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Yoon is joining Flaherty as deputy

Menino aide criticizes tactic

By Michael Levenson
Globe Staff / September 29, 2009

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Councilor at Large Sam Yoon, fresh off his vanquished bid for mayor of Boston, will run as Michael F. Flaherty Jr.’s deputy mayor, joining forces with his one-time rival to unseat Mayor Thomas M. Menino, the Flaherty campaign said last night.

Flaherty and Yoon will announce the unusual partnership at a joint press conference this morning at 10:15 on City Hall Plaza. “By standing together . . . we are showing Boston that a Flaherty-Yoon administration will embrace good ideas, even if they originate from former rivals,’’ Flaherty said in an e-mail to supporters.

He added that he now supports one of Yoon’s signature proposals: term limits for the office of mayor. “We will put an end to the ‘mayor for life’ culture that has held Boston back,’’ said Flaherty, also a councilor at large. “Together, we will create a city for us.’’

Nick Martin, a spokesman for the Menino campaign, blasted the nascent ticket as an illegal gimmick. He said the position of deputy mayor does not exist in the city charter, so Yoon’s name could not appear on the ballot in the final election Nov. 3.

“This is a blatant attempt to confuse the voters of Boston, because implying that he’s going to run for deputy mayor is something that exists outside of the bounds of the law,’’ Martin said yesterday. “These are desperate tactics by a desperate individual. This seems to be both councilors saying if they can’t win their way, they’ll try to reinvent the rules.’’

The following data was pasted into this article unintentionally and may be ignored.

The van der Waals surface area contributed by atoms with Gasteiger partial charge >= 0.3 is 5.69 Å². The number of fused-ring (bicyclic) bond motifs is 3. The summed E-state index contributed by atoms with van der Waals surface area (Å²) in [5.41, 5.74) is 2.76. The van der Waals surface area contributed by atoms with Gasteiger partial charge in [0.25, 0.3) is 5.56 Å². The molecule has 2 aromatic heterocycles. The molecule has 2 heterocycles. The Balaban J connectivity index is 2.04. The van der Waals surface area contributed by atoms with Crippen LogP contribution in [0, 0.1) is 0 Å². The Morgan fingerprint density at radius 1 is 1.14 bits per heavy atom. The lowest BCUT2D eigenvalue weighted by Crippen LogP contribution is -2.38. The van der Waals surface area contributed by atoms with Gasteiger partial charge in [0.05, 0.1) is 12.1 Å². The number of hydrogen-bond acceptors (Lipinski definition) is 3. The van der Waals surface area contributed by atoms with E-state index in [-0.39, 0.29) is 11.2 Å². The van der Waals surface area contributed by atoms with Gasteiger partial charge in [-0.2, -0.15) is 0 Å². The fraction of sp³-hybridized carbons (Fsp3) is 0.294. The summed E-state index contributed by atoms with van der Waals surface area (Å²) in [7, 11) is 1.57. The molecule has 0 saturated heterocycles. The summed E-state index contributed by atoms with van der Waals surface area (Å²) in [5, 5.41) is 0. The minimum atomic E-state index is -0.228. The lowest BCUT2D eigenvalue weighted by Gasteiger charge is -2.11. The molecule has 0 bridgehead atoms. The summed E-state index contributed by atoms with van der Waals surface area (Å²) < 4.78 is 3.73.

The partnership represents a bold political gambit in the final weeks of the mayoral campaign. Menino won the preliminary mayoral election on Sept. 22 with 50.5 percent of the vote, beating Flaherty, who had 24 percent; Yoon, who had 21 percent; and South End businessman Kevin McCrea, with 4 percent. The numbers suggest that even if Flaherty and Yoon were to unite their supporters behind a single ticket, they would still face a tough fight to topple Menino.

Asked yesterday about a Flaherty-Yoon ticket, former city councilor Maura A. Hennigan, who ran against Menino in the 2005 mayor’s race, laughed and said, “Never a dull moment, huh?’’ She said she had never heard of two people running as a ticket for mayor of Boston, unlike the tickets that run for governor and lieutenant governor and president and vice president.

Hennigan said that unless Flaherty changes the city charter, he would have to appoint Yoon as deputy mayor and would retain the power to dismiss him if the partnership soured. She said the last Boston mayor to use deputy mayors was Kevin H. White.

Hennigan also noted that Flaherty and Yoon have some sharp disagreements over policy. Yoon ran on a campaign to weaken the powers of mayor, saying the system, no matter who served as mayor, is fundamentally broken and unfair to the public. Yoon also called for a return to a partially elected School Committee. Flaherty never embraced that proposal.

“It will be interesting to see what they’re going to do about their differences,’’ Hennigan said.

Yoon and Flaherty also come from very different political pedigrees. Flaherty is a South Boston native and the son of a longtime former state representative, who grew up steeped in the ward politics of past generations. Yoon is a South Korean immigrant who spent years in the nonprofit sector, seeking to increase affordable housing.

But Yoon and Flaherty also share some important commonalities. Both cast themselves as torch bearers for a new generation of Bostonians. They have embraced similar proposals to modernize government, by making services available online and by using technology to analyze the efficiency at City Hall.